A native English teacher is in a video making a soup, while also teaching words and phrases especially about cooking. Cooking vocabulary (see 17:05-17:10) And amongst many other phrases, he also mentioned about a phrase "to butter up someone" and gave the following sentence as an example of buttering up someone (himself in this case). He said a student might say the following in order to butter up:
That is a lovely soup you are making.
I read the sentence. The structure of the sentence seemed interesting to me, because I as a non-native speaker, I would simply think the speaker likes the smell/appearance/kind of that soup. I would not think of using such a structure, but I would probably form a simpler sentence:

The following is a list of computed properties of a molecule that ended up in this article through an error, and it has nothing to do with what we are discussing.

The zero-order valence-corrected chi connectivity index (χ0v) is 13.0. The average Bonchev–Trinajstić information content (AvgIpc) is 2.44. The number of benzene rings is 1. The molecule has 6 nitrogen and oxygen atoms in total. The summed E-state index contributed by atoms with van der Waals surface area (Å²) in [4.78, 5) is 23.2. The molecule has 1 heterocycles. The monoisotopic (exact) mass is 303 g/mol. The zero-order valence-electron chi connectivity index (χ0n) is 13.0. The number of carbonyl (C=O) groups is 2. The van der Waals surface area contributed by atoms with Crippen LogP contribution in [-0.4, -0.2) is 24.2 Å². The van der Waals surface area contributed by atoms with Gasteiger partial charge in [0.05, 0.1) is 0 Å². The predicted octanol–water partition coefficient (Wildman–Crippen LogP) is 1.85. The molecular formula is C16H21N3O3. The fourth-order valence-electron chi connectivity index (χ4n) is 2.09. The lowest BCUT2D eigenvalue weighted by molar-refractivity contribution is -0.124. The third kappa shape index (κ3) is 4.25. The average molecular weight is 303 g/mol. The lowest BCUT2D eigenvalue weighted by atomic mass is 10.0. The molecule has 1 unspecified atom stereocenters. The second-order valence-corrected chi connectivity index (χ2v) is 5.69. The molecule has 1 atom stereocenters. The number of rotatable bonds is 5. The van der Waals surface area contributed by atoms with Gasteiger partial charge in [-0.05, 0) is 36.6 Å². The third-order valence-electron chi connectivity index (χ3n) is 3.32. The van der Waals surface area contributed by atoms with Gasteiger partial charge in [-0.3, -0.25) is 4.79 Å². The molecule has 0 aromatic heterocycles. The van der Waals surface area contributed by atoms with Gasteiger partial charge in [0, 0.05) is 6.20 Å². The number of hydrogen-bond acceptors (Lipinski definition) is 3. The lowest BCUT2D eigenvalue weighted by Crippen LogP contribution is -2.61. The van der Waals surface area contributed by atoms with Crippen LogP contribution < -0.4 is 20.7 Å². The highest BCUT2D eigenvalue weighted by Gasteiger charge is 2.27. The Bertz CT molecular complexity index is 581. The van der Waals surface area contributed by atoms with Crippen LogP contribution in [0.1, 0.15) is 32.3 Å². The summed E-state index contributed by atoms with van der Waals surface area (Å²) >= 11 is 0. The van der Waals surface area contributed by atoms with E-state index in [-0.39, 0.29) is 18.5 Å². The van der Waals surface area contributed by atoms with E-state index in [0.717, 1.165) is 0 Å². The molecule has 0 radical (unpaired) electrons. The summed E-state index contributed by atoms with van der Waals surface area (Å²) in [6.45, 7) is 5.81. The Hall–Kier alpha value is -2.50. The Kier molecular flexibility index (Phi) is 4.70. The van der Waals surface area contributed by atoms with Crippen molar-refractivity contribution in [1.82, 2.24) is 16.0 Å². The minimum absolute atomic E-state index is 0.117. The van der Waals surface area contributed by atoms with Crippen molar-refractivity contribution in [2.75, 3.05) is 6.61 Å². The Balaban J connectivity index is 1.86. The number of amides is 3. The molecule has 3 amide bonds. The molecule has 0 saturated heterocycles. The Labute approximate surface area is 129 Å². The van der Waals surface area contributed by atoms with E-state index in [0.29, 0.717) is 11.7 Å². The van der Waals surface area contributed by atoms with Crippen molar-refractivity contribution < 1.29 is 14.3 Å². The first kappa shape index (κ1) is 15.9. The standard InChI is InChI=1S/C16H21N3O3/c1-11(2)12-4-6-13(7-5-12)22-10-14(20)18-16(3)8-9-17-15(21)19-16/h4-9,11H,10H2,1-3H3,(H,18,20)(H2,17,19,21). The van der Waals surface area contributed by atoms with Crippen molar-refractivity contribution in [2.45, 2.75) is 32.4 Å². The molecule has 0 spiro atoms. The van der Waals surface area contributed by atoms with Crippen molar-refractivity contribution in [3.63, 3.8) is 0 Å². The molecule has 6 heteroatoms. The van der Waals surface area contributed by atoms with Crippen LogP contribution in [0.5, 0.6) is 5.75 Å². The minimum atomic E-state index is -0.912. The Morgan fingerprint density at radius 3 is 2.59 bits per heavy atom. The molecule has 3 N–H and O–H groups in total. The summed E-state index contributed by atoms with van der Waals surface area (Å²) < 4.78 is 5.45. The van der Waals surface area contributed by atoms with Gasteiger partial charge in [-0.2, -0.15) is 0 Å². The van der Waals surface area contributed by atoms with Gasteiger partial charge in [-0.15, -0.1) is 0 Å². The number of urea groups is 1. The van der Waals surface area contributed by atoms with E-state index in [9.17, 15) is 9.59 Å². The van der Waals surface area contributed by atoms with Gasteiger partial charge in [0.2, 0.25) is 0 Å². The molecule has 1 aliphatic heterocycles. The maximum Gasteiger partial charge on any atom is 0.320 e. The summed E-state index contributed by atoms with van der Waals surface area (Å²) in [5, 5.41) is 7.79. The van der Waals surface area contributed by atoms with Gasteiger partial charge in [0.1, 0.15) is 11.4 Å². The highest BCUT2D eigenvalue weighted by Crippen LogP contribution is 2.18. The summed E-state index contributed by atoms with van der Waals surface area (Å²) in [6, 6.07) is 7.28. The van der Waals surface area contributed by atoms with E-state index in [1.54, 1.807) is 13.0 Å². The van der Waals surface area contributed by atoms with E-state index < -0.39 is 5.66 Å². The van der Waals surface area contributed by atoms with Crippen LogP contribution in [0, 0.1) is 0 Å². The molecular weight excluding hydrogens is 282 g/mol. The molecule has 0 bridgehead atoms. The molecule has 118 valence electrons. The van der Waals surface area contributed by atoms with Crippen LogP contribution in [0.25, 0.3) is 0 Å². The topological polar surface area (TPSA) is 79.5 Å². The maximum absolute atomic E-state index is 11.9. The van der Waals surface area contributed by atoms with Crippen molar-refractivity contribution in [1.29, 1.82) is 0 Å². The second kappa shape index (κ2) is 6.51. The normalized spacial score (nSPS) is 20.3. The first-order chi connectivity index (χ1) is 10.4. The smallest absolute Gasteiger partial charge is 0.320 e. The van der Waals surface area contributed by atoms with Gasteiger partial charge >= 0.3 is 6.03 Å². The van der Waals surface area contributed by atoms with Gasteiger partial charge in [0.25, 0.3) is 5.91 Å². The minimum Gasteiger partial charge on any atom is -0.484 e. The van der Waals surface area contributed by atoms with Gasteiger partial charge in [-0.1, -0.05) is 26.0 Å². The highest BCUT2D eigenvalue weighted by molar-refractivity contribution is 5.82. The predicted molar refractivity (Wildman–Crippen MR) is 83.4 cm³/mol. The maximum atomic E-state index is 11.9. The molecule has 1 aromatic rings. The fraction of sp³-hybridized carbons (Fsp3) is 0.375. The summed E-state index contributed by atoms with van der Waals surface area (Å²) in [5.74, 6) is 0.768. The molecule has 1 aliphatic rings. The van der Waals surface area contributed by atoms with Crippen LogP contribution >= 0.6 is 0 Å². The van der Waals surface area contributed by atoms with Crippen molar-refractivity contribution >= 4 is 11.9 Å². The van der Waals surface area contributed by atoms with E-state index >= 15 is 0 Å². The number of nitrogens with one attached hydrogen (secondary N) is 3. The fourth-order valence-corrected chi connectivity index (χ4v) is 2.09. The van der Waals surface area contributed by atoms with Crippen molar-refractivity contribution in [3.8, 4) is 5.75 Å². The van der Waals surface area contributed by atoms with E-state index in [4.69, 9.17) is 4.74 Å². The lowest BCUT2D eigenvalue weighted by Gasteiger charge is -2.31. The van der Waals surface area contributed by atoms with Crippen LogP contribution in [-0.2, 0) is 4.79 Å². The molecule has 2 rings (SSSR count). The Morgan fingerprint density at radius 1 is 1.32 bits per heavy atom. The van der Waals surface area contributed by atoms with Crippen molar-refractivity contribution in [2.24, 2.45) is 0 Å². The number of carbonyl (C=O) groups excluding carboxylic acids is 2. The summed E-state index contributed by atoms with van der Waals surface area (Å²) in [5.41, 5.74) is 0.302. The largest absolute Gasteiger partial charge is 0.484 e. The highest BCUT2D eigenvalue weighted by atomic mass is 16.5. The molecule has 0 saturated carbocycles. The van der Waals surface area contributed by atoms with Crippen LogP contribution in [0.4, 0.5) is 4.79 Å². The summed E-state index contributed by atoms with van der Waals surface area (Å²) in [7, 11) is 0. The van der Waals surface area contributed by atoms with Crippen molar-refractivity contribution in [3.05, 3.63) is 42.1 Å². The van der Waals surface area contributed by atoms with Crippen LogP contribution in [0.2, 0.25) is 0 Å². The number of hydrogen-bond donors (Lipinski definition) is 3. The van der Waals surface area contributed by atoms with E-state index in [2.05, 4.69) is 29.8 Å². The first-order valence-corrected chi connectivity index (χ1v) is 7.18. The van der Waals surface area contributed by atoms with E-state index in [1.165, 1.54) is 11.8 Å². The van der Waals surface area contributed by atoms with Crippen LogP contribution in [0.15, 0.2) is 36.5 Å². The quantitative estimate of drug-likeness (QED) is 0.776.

You are making a lovely soup.
I wouldn't think of his structure "That is a lovely soup you are making.". Even if I did, I wouldn't imagine it having a meaning of "buttering up". I would think it is another way of saying "I like the smell of the soup" or "You are making a lovely soup".
Now, I wonder if I say to someone, "That is a beautiful hat you are wearing", am I buttering up the wearer or am I simply saying "I like your hat".